The Hardest Thing Is To Be Yourself

The Hardest Thing Is To Be Yourself

“Be yourself.”

That’s what Jann Arden told me a few years ago when I asked her for some advice. It was a big turning point for me. I like to think it was unique advice she gave only to me, but it’s what she tells everyone, it’s on her Twitter signature. It was still really helpful because, well…  because it was Jann.

It’s worth pointing out that Jann has something figured out. Because tonight (Wednesday, March 20th) Jann Arden will do something exceptional.

Her show “JANN” has it’s premiere tonight on CTV. It’s a sitcom based very loosely on her life.

Having it premiere isn’t the exceptional part.

I watched the digital download of the first episode, and I really laughed. It’s hilarious, and everyone I’ve talked to who has worked on the show says it only gets better. How anything can get better than Jann racing through a farmer’s field and desperately trying to climb through a barbed wire fence in her high heeled boots, I’m not sure, but they tell me it gets even better.

Having it be great isn’t the exceptional part.

The exceptional part is this:

Jann Arden started her career over 35 years ago as a kid out of high school who learned to play guitar in her parents’ basement, who wrote songs, and who dreamed of finding an audience to hear her sing them.

Since then, she hasn’t stopped working: putting out hit albums, putting out best-selling books, selling out concert tours; launching a podcast; telling stories; making us laugh; and making us feel good about the world. Her feet haven’t stopped moving in nearly four decades.

I can’t think of any other Canadian performer who has carved out a path like she has, for as long as she has.

And her latest project is a sitcom. Based on her life, created in her home city of Calgary. That’s not only exceptional, it’s almost unheard of.

A few years ago, I had already gotten out of morning TV, I was writing shows, doing live interviews, working with my brother Rob, doing videos, hosting events, and not sure what I was doing, or where I should be going. I was definitely on wobbly ground and I was trying to figure out how to keep my head above water, how to figure out the right road to walk on, how to pick projects, partners, agents, what to do… what to say…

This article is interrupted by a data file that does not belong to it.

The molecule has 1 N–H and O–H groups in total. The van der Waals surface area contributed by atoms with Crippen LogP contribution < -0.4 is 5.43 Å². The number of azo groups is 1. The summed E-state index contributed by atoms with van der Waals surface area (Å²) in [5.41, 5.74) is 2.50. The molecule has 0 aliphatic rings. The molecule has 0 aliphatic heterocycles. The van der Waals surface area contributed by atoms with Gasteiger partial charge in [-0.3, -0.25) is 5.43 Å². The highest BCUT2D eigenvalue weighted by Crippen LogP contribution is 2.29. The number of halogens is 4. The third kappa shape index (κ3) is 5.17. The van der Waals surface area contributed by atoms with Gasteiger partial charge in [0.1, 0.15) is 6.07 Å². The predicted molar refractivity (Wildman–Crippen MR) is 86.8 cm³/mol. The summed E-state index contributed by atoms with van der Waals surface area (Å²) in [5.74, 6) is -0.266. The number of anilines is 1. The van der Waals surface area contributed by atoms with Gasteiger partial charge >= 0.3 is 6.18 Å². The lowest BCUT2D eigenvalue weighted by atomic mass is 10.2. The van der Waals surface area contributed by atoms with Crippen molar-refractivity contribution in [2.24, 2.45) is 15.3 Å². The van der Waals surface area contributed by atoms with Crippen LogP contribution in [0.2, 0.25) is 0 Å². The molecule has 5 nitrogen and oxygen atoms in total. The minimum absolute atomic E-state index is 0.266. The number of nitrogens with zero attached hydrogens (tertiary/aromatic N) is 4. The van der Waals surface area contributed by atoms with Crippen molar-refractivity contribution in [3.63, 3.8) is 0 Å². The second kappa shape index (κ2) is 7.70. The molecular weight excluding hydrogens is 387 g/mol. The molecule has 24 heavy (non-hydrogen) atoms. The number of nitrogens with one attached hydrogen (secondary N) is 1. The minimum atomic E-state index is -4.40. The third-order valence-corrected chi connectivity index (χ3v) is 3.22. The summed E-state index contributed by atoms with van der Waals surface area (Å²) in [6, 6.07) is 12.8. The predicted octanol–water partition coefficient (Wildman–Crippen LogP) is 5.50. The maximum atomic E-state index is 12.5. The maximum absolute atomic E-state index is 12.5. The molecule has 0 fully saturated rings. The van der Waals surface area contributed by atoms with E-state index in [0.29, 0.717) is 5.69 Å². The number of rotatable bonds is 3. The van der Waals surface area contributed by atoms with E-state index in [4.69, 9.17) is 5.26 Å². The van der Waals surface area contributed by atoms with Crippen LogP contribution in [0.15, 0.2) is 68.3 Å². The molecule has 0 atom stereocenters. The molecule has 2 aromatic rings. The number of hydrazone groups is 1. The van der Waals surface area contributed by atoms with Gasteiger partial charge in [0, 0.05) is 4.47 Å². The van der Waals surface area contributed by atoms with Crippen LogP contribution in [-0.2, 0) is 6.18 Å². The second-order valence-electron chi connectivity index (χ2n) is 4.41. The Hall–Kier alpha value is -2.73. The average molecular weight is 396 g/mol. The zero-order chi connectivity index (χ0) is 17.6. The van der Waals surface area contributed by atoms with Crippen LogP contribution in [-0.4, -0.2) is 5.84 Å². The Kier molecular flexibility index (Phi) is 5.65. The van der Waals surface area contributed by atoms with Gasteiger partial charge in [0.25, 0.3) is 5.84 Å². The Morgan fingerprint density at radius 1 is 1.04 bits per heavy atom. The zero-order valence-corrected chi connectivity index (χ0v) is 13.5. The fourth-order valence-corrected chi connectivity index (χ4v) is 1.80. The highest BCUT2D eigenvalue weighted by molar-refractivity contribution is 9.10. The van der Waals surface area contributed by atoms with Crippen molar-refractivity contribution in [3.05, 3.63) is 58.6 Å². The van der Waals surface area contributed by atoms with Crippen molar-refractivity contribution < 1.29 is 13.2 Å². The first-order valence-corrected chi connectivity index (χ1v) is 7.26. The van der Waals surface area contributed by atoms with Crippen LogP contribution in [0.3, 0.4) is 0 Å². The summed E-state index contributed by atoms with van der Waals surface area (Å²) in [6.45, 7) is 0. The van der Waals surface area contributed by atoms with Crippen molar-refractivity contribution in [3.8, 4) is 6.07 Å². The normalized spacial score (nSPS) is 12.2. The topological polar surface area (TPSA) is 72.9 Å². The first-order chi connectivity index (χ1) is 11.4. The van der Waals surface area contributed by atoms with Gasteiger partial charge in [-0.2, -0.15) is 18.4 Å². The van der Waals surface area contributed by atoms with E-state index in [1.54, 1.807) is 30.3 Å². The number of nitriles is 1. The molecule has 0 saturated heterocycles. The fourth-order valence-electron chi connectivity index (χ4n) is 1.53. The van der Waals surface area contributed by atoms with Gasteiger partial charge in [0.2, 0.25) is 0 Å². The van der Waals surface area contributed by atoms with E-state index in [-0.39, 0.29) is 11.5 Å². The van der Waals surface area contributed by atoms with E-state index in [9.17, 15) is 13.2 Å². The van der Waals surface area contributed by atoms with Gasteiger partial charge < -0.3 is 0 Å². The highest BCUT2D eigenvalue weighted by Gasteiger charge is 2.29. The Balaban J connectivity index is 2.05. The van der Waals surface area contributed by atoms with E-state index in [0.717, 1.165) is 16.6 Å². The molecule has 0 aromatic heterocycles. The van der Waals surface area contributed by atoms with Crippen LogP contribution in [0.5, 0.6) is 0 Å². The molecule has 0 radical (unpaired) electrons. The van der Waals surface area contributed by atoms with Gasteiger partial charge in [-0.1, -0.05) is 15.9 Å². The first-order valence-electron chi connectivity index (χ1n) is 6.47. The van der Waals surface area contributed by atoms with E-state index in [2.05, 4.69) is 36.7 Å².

So I asked Jann Arden.

And she said, “This business is going to try to change you. People will tell you you need to be more of this or less of that… be friends with this person or to avoid this one.. do more of this and less of that.  And then you end up chasing something you can’t catch, ever. Just be yourself. There’s nothing to chase. It’s hard to do, but it’s the best thing to do. Be yourself.”

And it made all the difference.

I mean, I still get really wobbly and I still get nervous about doing the right thing, but when the ground wobbles, I try to just be myself.

When Jann’s sad, you know it. When she’s happy, you know it. When she says something, she means it. When she writes something, she believes it. And when she sings something, you feel it.

And when she makes you laugh, which is often, it’s because in the midst of the funny is… the truth.

So tonight, I’m going to watch the premiere of her show.

I’ll laugh when it’s funny. I’ll be entertained.

But mostly, I’ll be inspired at this incredible Canadian who has managed to do something that’s almost impossible. She’s had a long, beautiful career that’s already more than anyone could dream of, and tonight she gets to start a whole new chapter.

And whether it works for 20 years or two seasons, it doesn’t matter.

What matters is she’s done it by taking the advice she gives most often.

By being herself.

In some ways Dave Kelly Live on April 16 is about me and Jann Arden hanging out and having a great conversation about her life.

But in other ways, it’s going to be me trying hard to do what Jann does.

I’ll try to be myself.


In Jann, Arden plays a fictionalized version of herself: a singer songwriter of a “certain age” dealing with the harsh reality that her former music career is now on a slow, relentless slide into obscurity.